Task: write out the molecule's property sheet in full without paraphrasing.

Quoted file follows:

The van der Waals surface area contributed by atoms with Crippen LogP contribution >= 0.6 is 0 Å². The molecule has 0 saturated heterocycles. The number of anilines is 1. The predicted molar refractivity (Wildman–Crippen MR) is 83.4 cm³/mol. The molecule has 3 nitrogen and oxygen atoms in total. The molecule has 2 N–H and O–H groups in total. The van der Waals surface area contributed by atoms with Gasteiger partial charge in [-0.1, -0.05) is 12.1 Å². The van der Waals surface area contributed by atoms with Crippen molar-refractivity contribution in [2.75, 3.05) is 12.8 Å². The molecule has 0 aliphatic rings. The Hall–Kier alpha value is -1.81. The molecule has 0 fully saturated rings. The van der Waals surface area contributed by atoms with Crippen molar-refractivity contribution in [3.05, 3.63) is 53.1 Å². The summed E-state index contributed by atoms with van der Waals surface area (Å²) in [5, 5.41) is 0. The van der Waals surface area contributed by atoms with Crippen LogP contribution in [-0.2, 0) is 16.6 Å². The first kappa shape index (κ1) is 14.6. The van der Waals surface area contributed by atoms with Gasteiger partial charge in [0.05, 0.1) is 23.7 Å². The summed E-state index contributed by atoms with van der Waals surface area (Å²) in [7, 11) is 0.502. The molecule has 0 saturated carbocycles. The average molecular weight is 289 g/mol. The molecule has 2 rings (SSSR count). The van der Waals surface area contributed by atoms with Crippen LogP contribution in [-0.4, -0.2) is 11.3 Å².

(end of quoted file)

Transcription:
The van der Waals surface area contributed by atoms with Crippen LogP contribution >= 0.6 is 0 Å². The molecule has 0 saturated heterocycles. The number of anilines is 1. The predicted molar refractivity (Wildman–Crippen MR) is 83.4 cm³/mol. The molecule has 3 nitrogen and oxygen atoms in total. The molecule has 2 N–H and O–H groups in total. The van der Waals surface area contributed by atoms with Gasteiger partial charge in [-0.1, -0.05) is 12.1 Å². The van der Waals surface area contributed by atoms with Crippen molar-refractivity contribution in [2.75, 3.05) is 12.8 Å². The molecule has 0 aliphatic rings. The Hall–Kier alpha value is -1.81. The molecule has 0 fully saturated rings. The van der Waals surface area contributed by atoms with Crippen molar-refractivity contribution in [3.05, 3.63) is 53.1 Å². The summed E-state index contributed by atoms with van der Waals surface area (Å²) in [5, 5.41) is 0. The van der Waals surface area contributed by atoms with Crippen LogP contribution in [-0.2, 0) is 16.6 Å². The first kappa shape index (κ1) is 14.6. The van der Waals surface area contributed by atoms with Gasteiger partial charge in [0.05, 0.1) is 23.7 Å². The summed E-state index contributed by atoms with van der Waals surface area (Å²) in [7, 11) is 0.502. The molecule has 0 saturated carbocycles. The average molecular weight is 289 g/mol. The molecule has 2 rings (SSSR count). The van der Waals surface area contributed by atoms with Crippen LogP contribution in [-0.4, -0.2) is 11.3 Å².